@bettydee You are surely right about corn. noone grows it around here and the ones that do usually lose it. I am going to try the popcorn for the neighbor kids and hope for the best. but I will be prepared with a bag of popcorn just in case ...
Hopefully today the tiller and I will get it done!

    Bookmark   March 3, 2012 at 8:19AM
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mesquiteent(z6b WestTX)

I am starting my first Amarillo garden after moving back here several years ago. The only other place I have gardened was in the Midland/Abilene area, so I am trying to figure out what won't survive the cold here. It's not as hot and dry here, but definitely colder and windier. I have been busy tearing out weeds and dead grass so I can plant lots of perennials (mostly native and adaptable). We're going to try veggies in raised beds and grow bags, too.

    Bookmark   April 3, 2012 at 10:53AM
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Hi all. I have been lurking in spurts trying to gather info quickly so I could get back outside. My garden is coming along beautifully. Beets, peas, radish, lettuce, chard, collards, carrots are doing relly well. Fence made out of pallets is doing great as a wind break along the west end. So far no 4 legged critters but an occasional flip flop print in the radishes.
I have several different types of shade loving plants growing and am anxiously awaiting the opening of the nursery in Canyon.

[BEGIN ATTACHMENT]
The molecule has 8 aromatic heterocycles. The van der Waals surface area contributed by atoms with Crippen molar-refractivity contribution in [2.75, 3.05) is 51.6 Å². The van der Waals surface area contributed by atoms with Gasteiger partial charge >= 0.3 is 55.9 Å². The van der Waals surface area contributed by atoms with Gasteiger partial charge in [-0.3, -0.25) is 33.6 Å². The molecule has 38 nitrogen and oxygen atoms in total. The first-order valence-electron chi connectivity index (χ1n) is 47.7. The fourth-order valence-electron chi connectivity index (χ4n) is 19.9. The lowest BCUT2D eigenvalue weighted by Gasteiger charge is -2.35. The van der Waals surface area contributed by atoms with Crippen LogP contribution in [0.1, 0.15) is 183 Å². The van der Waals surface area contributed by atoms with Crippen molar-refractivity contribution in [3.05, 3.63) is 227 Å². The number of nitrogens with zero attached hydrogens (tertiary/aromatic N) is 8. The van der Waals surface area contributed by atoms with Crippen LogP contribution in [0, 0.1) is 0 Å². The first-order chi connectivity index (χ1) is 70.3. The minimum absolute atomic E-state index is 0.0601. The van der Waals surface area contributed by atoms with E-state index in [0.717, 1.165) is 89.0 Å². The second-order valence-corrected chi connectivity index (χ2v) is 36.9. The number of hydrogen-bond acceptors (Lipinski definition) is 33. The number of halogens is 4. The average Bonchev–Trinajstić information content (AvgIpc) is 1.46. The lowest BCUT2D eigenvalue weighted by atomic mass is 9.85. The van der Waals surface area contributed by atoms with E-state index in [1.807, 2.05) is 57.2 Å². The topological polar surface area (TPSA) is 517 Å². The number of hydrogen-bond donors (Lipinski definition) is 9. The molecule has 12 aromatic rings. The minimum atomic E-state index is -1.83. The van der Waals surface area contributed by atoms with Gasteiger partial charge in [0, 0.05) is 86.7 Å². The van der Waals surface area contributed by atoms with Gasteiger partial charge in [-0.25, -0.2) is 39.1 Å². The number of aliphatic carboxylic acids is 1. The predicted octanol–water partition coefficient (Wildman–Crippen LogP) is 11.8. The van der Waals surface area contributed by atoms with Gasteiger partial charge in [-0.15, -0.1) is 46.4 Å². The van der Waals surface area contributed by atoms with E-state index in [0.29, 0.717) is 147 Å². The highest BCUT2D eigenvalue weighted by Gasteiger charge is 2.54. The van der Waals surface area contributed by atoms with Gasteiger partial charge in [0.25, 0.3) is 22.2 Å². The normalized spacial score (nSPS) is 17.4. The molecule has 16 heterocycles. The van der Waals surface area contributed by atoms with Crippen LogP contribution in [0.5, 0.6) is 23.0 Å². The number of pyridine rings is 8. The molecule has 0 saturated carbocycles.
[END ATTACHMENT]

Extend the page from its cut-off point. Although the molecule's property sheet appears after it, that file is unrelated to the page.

@mesquiteent Welcome back to the panhandle.

    Bookmark   April 3, 2012 at 7:40PM
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gmatx zone 6

@Luvncannin - Are you talking about the Prairie Edge nursery? That is the only one I know of that we still have here.

    Bookmark   April 3, 2012 at 8:24PM
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I guess so. It was suggested to me by another poster but I dont remeber the name. I even looked at the website once... i am off to find that post...

    Bookmark   April 4, 2012 at 7:37PM
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greybird(z7 TX)

I am not actually in the panhandle, but close enough and have panhandle weather. The challenge is the eternal dry wind, cold winter coupled with hot summers, plus the unpredictable rain. Finding plants that are hardy that can take the heat/wind without dehydrating is a trial and error thing.

You need:
---windbreaks-buildings, hedges, fences, etc.
---shadecloth protection from the sun (at least last summer!)
---heavy mulch
---don't plant for western exposure
---don't plant annual flowers unless you are planning on watering a lot. even then they are iffy.
---There are many perennial flowers and herbs that are wonderful here. If you are interested in a list, just ask.